Daytime highs are expected to approach triple-digits again today in the Mother Lode’s most populated foothill towns, and that means fire crews and law enforcement will be vigilant for more fires as dry heat continues baking heavy fuel loads from Sonora and Groveland to Copperopolis and San Andreas.
Personnel with Cal Fire’s Tuolumne Calaveras Unit have responded to at least six fires since Monday, according to Emily Kilgore, a fire prevention specialist with Cal Fire in San Andreas. That total does not include the Twist and Jacksonville fires that blew up over the weekend outside Jamestown.
As of 8 p.m. Wednesday, the most recent fire was reported at 5:44 a.m. Wednesday at 18181 Vía Serena, off Lime Kiln Road south of Sonora. Four engine crews responded and the Lime Fire was contained to four-tenths of an acre.
At 4:29 p.m. Tuesday, a fire was reported at 2126 Merced Falls Road and 2100 Peptio Drive in the Don Pedro area between the reservoirs Lake Don Pedro and Lake McClure.
Two tanker planes, one helicopter and one spotter plane responded from Columbia Air Attack Base, as well as 13 engine crews, one hand crew, two bulldozers and one water tank truck. The Falls Fire burned 20.4 acres before it was declared contained.
Debris burning was the cause of a small blaze reported at 8:53 p.m. Monday in the 2000 block of Squaw Drive in Copperopolis.
Improper use of metal cutting and grinding equipment were the cause of the 10-acre Lane Fire reported at 6:51 p.m. Monday in the 4000 block of Carol Lane in Burson.
“Must have clearance, tool, water!” Cal Fire Tuolumne Calaveras Unit staff tweeted Wednesday about the cause of the Lane Fire.
Also Monday, the cause of a fire that burned less than a tenth of one acre at Yosemite Pines RV Park was undetermined. The cause of a fire that burned .16 of one acre early Monday in the 600 block of Baldwin Street in Rancho Calaveras was being investigated.
Causes of the Twist Fire that broke out Sunday and the Jacksonville Fire that broke out Saturday remained under investigation, said Battalion Chief Matt Gilbert, a Cal Fire law enforcement officer assigned to determining how the blazes started.
Fire in wilderness
Higher in the Central Sierra, where afternoon thunderheads have been visible every day since last week, thunderstorms and lightning have spawned fires including the 147-acre Empire Fire in Yosemite National Park wilderness south of Bridalveil Creek Campground.
The fire was reported Monday night between Alder Creek and Bridalveil Creek, south of Glacier Point Road and Yosemite Valley, said Shanelle Saunders, a Yosemite Fire Information staffer with the National Park Service.
Fire behavior was described as “creeping and smoldering in needle duff, burning in heavy dead and down timber, and backing and flanking on the northwest and northeast sections of the fire.”
Crews are staying near the fire and monitoring its progress. Like the rest of the Central Sierra, the wilderness area where the Empire Fire is burning is a fire-adapted forest ecosystem, Saunders said.
Allowing fires to burn naturally can contribute to healthier, more diverse forests.
Smoke will be visible from viewpoints off Glacier Point Road and from higher elevations in the backcountry, and it may impact Bridalveil Creek Campground, Saunders said.
Fire managers are working with local air quality districts and monitoring smoke impacts in the park and local communities.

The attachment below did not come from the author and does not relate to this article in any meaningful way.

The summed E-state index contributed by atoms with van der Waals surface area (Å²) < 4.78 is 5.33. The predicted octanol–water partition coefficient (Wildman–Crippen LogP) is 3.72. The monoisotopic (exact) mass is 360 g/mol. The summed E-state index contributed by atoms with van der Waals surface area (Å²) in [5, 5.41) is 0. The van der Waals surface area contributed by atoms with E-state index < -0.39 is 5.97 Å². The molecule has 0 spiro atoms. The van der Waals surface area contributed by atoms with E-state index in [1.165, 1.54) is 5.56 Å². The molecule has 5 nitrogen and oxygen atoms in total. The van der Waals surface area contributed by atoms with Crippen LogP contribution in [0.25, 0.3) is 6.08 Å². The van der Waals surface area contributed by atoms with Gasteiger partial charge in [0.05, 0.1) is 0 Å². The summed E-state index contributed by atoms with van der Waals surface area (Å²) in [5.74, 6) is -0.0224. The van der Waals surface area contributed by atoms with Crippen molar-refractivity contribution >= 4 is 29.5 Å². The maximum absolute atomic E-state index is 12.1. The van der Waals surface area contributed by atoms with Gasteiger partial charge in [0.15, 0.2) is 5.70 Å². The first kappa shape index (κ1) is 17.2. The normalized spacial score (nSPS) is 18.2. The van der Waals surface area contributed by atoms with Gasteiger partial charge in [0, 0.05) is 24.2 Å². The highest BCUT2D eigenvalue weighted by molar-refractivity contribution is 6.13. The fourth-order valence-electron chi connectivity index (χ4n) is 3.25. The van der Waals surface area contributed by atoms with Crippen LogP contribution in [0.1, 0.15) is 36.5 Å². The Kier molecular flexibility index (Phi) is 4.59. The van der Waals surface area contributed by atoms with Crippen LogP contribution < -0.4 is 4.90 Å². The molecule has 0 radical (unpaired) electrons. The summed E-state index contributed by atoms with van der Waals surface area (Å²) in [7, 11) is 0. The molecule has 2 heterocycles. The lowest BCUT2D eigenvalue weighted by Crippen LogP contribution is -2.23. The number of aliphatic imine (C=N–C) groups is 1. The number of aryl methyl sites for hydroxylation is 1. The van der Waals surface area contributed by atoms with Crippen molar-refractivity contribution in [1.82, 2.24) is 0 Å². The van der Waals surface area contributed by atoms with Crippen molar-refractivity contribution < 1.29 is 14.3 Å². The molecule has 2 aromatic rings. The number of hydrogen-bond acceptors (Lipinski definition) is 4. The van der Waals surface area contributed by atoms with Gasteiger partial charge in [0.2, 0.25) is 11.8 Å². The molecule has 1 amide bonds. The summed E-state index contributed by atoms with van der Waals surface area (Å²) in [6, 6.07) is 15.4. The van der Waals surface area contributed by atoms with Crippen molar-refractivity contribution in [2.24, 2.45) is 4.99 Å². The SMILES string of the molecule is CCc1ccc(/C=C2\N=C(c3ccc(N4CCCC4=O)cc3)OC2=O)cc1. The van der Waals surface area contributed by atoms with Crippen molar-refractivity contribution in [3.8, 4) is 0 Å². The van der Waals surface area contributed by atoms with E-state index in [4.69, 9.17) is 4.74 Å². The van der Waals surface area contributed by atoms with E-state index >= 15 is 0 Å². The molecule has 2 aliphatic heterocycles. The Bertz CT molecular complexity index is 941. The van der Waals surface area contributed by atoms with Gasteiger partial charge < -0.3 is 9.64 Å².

The Detwiler Fire that broke out south of Sonora in Mariposa County on July 16 was 95 percent contained as of Wednesday evening. The fire burned more than 125 square miles, destroyed 63 residences, one commercial structure, and 67 other structures. The same blaze damaged 13 residences and eight other structures.
The cause of the Detwiler Fire remains under investigation.
The federal Small Business Administration now has disaster declarations for the Detwiler Fire and is offering low-interest disaster loans to non-farm businesses of all sizes, private nonprofits, homeowners and renters who suffered losses caused by the Detwiler Fire.
According to Corey D. Williams, a Sacramento-based public information officer with the Small Business Administration, two SBA disaster loan outreach centers opened Wednesday morning in Coulterville and Mariposa.
The Detwiler Fire disaster loan outreach center closest to Tuolumne County is at Red Cloud Library, 10332 Fiske Road # C in Coulterville. Williams said it’s expected to be open 9 a.m. to 6 p.m. weekdays.
On Saturday, Clampers from Mariposa, Tuolumne and Calaveras counties and staff at Miners Roadhouse 140 in the town of Mariposa are planning an event to raise money for victims of the Detwiler Fire.
The Detwiler Fire BBQ Benefit Fundraiser is scheduled to begin at noon Saturday, the same day Cal Fire command staff on the Detwiler Fire have said they hope to have 100 percent containment.
Clampers with E Clampus Vitus Matuca Chapter 1849 plan to distribute 100 percent of proceeds for fire recovery, according to organizers. The event will feature $10 barbecue specials.
Miner’s Roadhouse 140 is at 5159 Highway 140 in Mariposa. For more information, call Dave Boatright, Matuca Chapter 1849 president, at (209) 591-7670.
Also in connection with the Detwiler Fire, staff with the Bureau of Land Management have reopened recreation sites along the Merced River, including Briceburg Visitor Center, Cable Rock day-use area, McCabe Flat, Willow Placer, and Railroad Flat campgrounds.
Located downstream from the Highway 140 El Portal entrance to Yosemite National Park, the Merced River Recreation Area is popular for whitewater rafting.
Contact Guy McCarthy at firstname.lastname@example.org or (209) 588-4585. Follow him on Twitter @GuyMcCarthy.